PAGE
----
During your time abroad there will be conversations, people, and experiences that will shape you in ways you could have never expected. You will grow as a person, gain new perspectives about everything from diet and transportation to education and politics. Perhaps most importantly, you will begin to see yourself as a world citizen, as well as the roles that your host country and home country play in an increasingly globalized world.

Be respectful, professional, and cautious when interacting with people from your host and other cultures. Avoid beginning conversations with presumptuous remarks about a person’s country or culture and do not discuss politically charged or controversial topics until you have become fairly close. Do not be surprised if you are confronted with stereotypes about Americans or life in the United States. In an era of increasing globalization, many people have formed opinions about the United States (as well as other countries) based on the amount of information they have read or seen in the media. Try to address these remarks with what your experiences have been, but be courteous in dispelling or correcting their statements. I had the wonderful opportunity to take a class called “Intercultural Communication,” which explored everything from stereotypes to bridging differences across cultures. This helped me to understand the need for respectfulness and humility.

Take safety and security issues in your host country seriously. Be aware of attitudes toward and expectations of women and men. Minorities (racial, LBGT, religious) should be aware of how such people are viewed and treated. For example, neo-Nazism is a rising and growing movement in Germany. During my time there I met individuals who were victims of neo-Nazi violence.

I highly recommend that you explore more than just your host city if you have the money and the time. I was lucky because I was able to take several weekend trips with my program. I traveled to the Alps, the Rhein River, and several smaller villages. But my favorite trip was the one I took on my own to Berlin.

Take advantage of all of the opportunities available to you: attend cultural events, travel with friends, and dare to take social risks! If you are a naturally shy person, this is the time to step outside of your comfort zone and assert yourself! Living with a host family may be very advantageous in this respect. Having a host family can offer you more insight into your host culture and the way people in that society live. Although I did not have a choice, and had to live alone in a dorm room, given the culture and prevalence of native English speakers in Germany, I would have preferred to live with a family.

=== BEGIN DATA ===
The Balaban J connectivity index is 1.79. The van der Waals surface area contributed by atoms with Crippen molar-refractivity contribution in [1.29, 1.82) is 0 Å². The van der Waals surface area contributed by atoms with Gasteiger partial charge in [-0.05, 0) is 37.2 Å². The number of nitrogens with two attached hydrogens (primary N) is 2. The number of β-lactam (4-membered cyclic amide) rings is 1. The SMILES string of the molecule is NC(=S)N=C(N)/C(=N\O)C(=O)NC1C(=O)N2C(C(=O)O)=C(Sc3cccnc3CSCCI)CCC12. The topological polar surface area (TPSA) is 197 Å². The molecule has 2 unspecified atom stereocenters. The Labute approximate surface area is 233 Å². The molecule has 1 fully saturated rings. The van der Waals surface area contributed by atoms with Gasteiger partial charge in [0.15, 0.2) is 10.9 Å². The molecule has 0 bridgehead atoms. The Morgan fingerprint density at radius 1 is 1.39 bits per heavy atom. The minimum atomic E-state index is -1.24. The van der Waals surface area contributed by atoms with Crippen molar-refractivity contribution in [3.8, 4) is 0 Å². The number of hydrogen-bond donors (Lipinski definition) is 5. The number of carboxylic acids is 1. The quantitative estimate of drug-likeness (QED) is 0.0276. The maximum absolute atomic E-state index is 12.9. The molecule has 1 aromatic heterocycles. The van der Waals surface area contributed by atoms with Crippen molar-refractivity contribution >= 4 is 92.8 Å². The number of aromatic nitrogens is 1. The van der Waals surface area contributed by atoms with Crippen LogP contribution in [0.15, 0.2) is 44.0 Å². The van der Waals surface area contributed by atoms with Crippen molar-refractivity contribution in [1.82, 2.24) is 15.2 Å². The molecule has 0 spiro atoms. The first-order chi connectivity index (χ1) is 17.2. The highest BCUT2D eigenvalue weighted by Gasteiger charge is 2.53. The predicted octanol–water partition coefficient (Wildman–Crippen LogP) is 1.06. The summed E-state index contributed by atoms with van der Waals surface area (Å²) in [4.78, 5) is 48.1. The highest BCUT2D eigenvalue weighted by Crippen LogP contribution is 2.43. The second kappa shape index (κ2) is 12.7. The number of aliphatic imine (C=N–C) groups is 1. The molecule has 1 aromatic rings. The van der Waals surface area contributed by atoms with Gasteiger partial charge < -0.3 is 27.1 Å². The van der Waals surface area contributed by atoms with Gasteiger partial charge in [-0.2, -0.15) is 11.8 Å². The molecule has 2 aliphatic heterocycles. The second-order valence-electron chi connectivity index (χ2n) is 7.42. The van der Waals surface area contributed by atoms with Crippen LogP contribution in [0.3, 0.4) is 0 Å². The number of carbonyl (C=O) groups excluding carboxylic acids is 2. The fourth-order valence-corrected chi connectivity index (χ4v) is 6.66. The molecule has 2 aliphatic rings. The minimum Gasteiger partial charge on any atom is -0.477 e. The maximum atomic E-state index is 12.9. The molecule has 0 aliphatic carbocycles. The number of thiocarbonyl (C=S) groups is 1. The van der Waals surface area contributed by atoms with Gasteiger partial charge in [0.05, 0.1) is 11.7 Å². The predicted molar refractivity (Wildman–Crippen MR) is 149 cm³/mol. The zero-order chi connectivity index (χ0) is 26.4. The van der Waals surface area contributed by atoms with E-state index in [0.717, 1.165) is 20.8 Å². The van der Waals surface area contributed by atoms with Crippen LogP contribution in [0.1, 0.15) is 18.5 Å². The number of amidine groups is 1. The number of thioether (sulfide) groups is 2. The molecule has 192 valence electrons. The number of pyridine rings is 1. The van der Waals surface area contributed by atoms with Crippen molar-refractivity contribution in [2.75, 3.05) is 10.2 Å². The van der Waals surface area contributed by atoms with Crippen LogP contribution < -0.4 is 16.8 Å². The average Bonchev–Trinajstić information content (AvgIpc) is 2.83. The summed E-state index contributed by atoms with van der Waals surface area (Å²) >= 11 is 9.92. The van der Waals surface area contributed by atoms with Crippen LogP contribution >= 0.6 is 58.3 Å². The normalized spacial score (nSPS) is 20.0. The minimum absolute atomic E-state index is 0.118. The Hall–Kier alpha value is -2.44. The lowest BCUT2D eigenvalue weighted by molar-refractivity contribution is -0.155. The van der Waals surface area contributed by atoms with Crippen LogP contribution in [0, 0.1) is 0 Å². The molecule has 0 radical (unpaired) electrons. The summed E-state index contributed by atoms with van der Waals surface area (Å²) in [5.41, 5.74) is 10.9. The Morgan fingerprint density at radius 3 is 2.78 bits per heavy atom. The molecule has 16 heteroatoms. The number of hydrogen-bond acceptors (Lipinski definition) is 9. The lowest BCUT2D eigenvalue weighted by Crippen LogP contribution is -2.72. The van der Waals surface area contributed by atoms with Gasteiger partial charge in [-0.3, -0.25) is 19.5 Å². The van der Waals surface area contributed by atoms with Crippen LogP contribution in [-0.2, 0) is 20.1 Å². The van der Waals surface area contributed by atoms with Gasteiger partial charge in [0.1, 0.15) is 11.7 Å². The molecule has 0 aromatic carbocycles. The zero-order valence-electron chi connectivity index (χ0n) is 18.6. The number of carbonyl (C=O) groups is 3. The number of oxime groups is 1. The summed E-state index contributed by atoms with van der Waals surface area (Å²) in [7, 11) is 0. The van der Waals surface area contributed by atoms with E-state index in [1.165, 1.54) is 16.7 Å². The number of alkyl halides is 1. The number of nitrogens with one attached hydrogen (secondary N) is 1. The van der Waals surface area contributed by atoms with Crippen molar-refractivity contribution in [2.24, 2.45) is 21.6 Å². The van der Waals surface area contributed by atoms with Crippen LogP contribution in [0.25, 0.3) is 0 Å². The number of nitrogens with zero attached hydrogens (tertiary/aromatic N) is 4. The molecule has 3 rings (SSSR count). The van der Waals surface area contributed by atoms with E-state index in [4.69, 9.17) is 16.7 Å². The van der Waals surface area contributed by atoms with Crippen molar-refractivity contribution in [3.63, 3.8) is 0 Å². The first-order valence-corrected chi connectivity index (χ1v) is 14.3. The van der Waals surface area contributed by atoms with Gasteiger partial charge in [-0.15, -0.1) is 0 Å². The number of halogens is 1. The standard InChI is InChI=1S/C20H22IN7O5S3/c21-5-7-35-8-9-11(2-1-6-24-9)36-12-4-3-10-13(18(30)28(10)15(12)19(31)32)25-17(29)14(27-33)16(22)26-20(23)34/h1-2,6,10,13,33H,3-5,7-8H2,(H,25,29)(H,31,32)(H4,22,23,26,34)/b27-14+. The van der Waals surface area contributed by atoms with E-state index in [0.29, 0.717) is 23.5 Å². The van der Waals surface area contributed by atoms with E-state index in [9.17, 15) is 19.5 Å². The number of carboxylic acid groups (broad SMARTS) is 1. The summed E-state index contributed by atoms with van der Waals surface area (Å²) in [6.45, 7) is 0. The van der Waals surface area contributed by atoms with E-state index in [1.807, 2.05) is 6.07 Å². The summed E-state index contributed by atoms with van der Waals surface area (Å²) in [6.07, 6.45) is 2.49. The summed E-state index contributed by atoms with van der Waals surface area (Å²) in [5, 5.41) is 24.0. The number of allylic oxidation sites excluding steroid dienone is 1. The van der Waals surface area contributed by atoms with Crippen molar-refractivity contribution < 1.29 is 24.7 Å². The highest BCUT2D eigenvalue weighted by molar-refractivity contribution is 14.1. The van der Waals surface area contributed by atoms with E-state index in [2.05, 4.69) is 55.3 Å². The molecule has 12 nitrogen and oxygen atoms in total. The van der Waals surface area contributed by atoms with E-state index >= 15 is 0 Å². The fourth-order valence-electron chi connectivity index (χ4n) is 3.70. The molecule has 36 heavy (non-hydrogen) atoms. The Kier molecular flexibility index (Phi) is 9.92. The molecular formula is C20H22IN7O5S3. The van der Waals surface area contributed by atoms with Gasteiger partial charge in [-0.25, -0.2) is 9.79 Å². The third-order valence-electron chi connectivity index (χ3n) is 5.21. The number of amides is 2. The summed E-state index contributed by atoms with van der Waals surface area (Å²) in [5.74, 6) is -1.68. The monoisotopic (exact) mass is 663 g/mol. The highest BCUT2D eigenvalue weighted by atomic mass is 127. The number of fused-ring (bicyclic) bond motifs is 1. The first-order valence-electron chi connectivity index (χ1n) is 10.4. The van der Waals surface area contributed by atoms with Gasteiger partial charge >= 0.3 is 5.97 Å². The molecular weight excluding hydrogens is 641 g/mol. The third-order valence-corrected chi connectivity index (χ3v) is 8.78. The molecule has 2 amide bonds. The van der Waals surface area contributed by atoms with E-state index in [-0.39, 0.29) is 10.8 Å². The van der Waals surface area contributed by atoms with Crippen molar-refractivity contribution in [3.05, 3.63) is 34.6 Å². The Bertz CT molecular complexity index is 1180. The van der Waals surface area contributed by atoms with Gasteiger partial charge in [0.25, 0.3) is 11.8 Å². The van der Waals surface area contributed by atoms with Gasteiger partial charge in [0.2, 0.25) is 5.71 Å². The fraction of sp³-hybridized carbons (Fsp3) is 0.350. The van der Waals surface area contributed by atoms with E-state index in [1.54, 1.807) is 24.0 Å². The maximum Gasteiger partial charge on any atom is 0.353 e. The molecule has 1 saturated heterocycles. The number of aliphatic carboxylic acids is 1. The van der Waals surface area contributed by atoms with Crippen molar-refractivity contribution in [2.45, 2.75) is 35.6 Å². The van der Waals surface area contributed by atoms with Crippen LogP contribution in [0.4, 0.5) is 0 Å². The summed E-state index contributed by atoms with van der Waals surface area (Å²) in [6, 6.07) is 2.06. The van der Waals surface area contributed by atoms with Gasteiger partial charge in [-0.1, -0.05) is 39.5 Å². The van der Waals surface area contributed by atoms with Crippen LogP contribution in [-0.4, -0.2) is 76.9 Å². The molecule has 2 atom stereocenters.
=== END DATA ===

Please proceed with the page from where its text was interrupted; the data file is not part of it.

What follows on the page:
Coming Back: Reintegration of Your Host Culture into Your Home Culture

The first few months after the conclusion of your stay abroad should be a time for conscious reflection of your experiences, the personal growth you have achieved, and how you will integrate the experiences you have had abroad into your life at home.

One of the worst expectations after your return is that everything will be great. You will experience a period of disillusionment just as you did in your adjustment to your foreign culture. One of the hardest things for me was how to sum up my 6-month experience when people asked the dreaded question, “How was study abroad”?

It was also hard for me to deal with friends and family, because it often seemed that they were disinterested in my experiences and/or could not recognize how much I had changed. What I learned is that you must also be a listener, and demonstrate that you are interested in what your friends and family have done while you were away.

I recommend doing some journaling to deal with your transition to the United States. You may even surprise yourself as you realize how your perspective on personal values and your approach to relationships, for example, have changed.

I just recently returned home, but I already understand the importance of integrating my experiences from Germany into my life in the United States. I know that I will use some of the information I learned from my “Intercultural Communication” class in my personal and academic life. I hope to use Erlangen’s recycling system, which I studied as an intern at the environmental office, as a blueprint for how we can improve recycling on my college campus. I will continue studying German for at least the next couple of years and I will be keeping in touch with the friends I made in Erlangen.

Alison LaRose studied, interned at the city of Erlangen’s Environmental Office for Energy Questions and Environmental Protection, and  traveled within Germany. She attends Kalamazoo College in Kalamazoo, Michigan and expects to graduate in 2012.